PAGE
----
With so many things to do in New York City, it can be easy to miss out on the things not to do that can actually help your trip be that much more awesome.
Here’s a list of 10 things NOT to do in New York City based on hiccups made by friends, family, and tourists.
1. Don’t eat at McDonald’s, Olive Garden, or other large, corporate fast food establishments.
You’re in the foodie capital of the world. Get the full New York City experience by eating anywhere but large, corporate fast food establishments.
If you don’t know where to go, then pull up Yelp or TripAdvisor, and find a place with 4+ stars near you. You can find a ton of places that fit your budget.
2. Don’t go to Times Square in the middle of the day or even in the evening.
The best time to go to Times Square is after 11PM. You’ll have Times Square (almost) to yourself without the sardine picked mess you have to deal with during the day.
It’s even better at 3AM after a night out at the bar. This is when Time Square is at its quietest making for a surreal scene with its bright lights shining solely on you!
3. Don’t hang out or walk slowly on the left side of the sidewalk or escalator.
If you want to spread your arms wide and circle around with glee as you take in the New York City scenery, do it on the right side of the sidewalk. The right side is for standing or slow pedestrians while the left side is for passing.
Sounds familiar? It’s because the same rules for driving applies to pedestrians to help 9 million people flowing around the city as smooth as possible.
4. Don’t rely solely on credit cards and debit cards.
There’s a lot of mom and pop shops in NYC, and more than you would expect take cash only. Don’t miss out on the good spots to eat just because you don’t have cash.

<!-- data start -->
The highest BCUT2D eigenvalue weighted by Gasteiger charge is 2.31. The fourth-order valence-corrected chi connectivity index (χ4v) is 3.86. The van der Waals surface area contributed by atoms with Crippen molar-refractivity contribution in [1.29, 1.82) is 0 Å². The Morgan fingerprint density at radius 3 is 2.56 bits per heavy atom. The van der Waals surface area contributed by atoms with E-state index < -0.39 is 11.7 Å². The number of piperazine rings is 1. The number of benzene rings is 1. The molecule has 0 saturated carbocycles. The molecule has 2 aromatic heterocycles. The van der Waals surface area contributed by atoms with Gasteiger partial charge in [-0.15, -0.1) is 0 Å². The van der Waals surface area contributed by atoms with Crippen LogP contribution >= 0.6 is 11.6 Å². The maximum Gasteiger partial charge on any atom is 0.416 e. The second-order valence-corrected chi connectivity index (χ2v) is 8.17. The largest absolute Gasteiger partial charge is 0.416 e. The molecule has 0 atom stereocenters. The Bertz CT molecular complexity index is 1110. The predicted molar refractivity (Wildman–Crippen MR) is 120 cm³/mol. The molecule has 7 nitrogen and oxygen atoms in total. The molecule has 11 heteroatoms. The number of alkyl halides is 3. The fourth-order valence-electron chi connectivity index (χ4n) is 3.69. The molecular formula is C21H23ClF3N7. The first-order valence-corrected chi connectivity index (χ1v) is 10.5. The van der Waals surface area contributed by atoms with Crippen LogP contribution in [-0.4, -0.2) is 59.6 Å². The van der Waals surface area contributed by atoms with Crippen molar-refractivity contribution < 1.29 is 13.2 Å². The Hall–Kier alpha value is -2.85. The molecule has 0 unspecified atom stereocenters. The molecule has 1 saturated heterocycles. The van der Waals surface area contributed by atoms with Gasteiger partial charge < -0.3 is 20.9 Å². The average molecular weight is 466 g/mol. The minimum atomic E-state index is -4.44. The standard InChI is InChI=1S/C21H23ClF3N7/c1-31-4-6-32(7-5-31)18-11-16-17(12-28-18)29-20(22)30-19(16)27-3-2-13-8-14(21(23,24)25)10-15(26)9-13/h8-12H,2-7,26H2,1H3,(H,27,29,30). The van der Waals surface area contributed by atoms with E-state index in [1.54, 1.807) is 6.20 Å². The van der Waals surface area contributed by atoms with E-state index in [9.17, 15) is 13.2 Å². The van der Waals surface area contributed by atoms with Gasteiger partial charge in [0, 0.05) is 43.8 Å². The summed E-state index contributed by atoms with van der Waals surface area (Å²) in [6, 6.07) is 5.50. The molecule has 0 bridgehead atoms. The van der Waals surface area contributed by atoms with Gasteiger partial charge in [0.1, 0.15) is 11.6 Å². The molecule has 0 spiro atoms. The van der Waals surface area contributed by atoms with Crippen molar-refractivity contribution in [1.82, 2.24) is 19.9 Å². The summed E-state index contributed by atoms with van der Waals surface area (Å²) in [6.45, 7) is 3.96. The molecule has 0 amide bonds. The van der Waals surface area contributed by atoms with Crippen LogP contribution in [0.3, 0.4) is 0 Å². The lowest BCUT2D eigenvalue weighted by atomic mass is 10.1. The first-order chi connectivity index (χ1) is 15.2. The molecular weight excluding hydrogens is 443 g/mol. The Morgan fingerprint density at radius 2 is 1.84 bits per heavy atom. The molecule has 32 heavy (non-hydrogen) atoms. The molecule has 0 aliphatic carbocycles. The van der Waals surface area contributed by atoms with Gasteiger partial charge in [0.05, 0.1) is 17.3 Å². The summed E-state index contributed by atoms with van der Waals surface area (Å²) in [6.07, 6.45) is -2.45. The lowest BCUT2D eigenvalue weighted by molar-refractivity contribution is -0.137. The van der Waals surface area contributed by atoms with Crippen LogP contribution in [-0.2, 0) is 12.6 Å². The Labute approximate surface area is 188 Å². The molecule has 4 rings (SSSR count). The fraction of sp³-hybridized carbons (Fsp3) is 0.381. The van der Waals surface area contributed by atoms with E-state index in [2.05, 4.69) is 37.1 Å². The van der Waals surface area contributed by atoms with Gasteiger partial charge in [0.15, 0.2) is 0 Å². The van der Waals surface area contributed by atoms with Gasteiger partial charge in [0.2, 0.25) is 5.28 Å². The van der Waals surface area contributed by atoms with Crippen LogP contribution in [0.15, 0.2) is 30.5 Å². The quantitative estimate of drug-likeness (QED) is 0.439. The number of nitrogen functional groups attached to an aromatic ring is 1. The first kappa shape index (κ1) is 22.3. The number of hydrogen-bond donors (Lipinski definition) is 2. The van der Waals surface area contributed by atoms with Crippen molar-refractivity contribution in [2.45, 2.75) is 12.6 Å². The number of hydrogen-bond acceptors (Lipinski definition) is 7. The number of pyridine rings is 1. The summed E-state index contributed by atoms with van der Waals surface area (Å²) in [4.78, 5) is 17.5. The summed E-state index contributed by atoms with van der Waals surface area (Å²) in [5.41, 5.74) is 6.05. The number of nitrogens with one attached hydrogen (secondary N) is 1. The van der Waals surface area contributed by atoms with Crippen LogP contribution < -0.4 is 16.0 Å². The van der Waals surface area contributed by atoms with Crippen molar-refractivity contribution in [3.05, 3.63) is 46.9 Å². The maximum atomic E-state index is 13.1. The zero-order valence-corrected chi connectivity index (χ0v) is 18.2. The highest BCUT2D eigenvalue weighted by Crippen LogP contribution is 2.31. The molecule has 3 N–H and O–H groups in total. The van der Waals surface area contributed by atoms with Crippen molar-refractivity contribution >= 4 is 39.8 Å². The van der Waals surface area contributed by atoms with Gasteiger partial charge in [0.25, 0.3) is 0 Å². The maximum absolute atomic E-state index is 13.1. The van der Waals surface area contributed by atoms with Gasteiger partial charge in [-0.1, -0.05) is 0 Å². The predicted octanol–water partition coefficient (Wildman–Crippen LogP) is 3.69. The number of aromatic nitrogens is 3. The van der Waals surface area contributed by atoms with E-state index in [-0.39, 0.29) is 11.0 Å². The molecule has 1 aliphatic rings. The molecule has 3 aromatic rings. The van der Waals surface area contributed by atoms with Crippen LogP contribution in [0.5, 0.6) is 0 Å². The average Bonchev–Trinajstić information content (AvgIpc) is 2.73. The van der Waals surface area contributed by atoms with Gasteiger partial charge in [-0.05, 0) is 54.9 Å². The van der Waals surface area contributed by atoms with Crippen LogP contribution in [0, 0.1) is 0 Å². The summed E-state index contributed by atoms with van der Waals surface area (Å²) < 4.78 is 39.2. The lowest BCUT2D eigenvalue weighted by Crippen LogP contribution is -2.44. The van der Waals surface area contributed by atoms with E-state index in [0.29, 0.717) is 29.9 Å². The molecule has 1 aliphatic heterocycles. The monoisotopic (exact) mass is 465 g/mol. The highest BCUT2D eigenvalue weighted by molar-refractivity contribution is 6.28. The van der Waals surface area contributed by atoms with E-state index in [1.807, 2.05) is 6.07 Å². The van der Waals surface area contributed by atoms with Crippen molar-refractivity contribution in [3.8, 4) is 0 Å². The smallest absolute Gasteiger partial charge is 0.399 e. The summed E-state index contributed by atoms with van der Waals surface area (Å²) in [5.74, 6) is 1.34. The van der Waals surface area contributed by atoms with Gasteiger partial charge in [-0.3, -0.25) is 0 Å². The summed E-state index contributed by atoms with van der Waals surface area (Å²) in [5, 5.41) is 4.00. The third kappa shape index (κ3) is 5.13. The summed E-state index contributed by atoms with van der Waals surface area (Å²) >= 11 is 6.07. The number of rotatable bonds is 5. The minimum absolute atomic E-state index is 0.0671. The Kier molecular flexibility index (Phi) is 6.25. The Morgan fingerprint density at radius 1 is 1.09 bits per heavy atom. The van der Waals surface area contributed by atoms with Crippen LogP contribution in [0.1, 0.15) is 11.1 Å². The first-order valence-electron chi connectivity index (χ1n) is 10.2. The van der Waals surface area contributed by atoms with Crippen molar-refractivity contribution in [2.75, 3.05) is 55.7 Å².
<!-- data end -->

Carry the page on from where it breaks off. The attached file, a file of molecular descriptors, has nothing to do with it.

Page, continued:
Also, you never know when you’re going to need to pull out a single for soul singing street performers. Cross your fingers, and hope the barbershop quartet finds its way to whatever subway you’re riding on!
5. Don’t make plans all over New York without considering travel time.
Even though visiting New York sounds like it’s easy to get around ’cause you’re in New York (mentally, one place), the travel time to multiple places can be unexpectedly consuming.
Try planning a few things in the same borough, same neighborhood, or at least on the same side of town (west side vs. east side) to cut down on traveling time.
6. Don’t forget to use the toilet when you can.
Convenient public toilets aren’t readily available in New York City like they are in Europe or elsewhere. You either have to go in a restaurant or bar that you’ve already bought something in or have to pretend you’re a customer to go to the bathroom.
This is such an apparent issue that some McDonald’s have bouncers at their bathrooms (but you wouldn’t know that because you’re not going to step into a McDonald’s while in NYC), and there’s app called AirPnP where you can pay someone to use their toilet just like you would a place on AirBnB.
7. Don’t tip 15%.
15% might be standard tipping etiquette in other parts of the United States, but in New York City where the rent prices are ridiculously high, one subway ride costs $2.75, and a cocktail can cost $15, the standard tipping rate is a minimum of 18% but on average 20%.
8. Don’t accidentally go on the express subway.
There are express subways and local subways. The express ones go to the more significant stops and skip a few of the local stops so if you’re trying to get to a local stop, but end up on an express, you’ll miss your stop!
If you don’t know which one to take, there are clear signs in the subway, but asking someone for help is always a good idea. New Yorkers love helping people with their destinations, which allows them to show off their street cred.
9. Don’t forget to tip the street performers.
If a street performer made you smile, laugh, dance, or question your life in mysterious ways, help them help others out by tipping them. It’s the nice thing to do.
10. Don’t assume that people in New York are cold hearted grinches.
Yes, New Yorkers have a reputation for being cold-hearted and mean just like Los Angeles has a reputation for being superficial and materialistic, but guess what? They’re stereotypes!
Here’s what I think. If you go into a situation assuming people will be cold and mean, then most likely you’ll get the same energy you put out there.
For all my warm-hearted, life-loving friends who’ve visited in New York, they always share their stories about how the nicest New Yorkers helped them find their way or gave them excellent recommendations on things to do. They got back the loving and happy energy they put out.
So love and be loved, and enjoy New York City!